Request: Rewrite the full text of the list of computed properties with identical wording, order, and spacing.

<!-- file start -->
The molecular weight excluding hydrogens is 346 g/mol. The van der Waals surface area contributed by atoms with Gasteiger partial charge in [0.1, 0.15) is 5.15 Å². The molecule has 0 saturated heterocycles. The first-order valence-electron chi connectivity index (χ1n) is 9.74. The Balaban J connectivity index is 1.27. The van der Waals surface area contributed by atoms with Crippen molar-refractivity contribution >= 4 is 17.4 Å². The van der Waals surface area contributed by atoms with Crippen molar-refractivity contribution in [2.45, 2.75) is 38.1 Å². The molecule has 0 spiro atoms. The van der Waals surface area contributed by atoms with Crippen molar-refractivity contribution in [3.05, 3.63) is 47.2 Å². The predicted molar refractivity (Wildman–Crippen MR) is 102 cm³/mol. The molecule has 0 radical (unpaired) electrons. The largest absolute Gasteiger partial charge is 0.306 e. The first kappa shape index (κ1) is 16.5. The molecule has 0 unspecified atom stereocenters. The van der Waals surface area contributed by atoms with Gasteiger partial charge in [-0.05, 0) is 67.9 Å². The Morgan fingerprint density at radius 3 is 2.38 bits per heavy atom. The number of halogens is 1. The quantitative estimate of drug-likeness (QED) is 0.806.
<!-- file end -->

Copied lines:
The molecular weight excluding hydrogens is 346 g/mol. The van der Waals surface area contributed by atoms with Gasteiger partial charge in [0.1, 0.15) is 5.15 Å². The molecule has 0 saturated heterocycles. The first-order valence-electron chi connectivity index (χ1n) is 9.74. The Balaban J connectivity index is 1.27. The van der Waals surface area contributed by atoms with Crippen molar-refractivity contribution >= 4 is 17.4 Å². The van der Waals surface area contributed by atoms with Crippen molar-refractivity contribution in [2.45, 2.75) is 38.1 Å². The molecule has 0 spiro atoms. The van der Waals surface area contributed by atoms with Crippen molar-refractivity contribution in [3.05, 3.63) is 47.2 Å². The predicted molar refractivity (Wildman–Crippen MR) is 102 cm³/mol. The molecule has 0 radical (unpaired) electrons. The largest absolute Gasteiger partial charge is 0.306 e. The first kappa shape index (κ1) is 16.5. The molecule has 0 unspecified atom stereocenters. The van der Waals surface area contributed by atoms with Gasteiger partial charge in [-0.05, 0) is 67.9 Å². The Morgan fingerprint density at radius 3 is 2.38 bits per heavy atom. The number of halogens is 1. The quantitative estimate of drug-likeness (QED) is 0.806.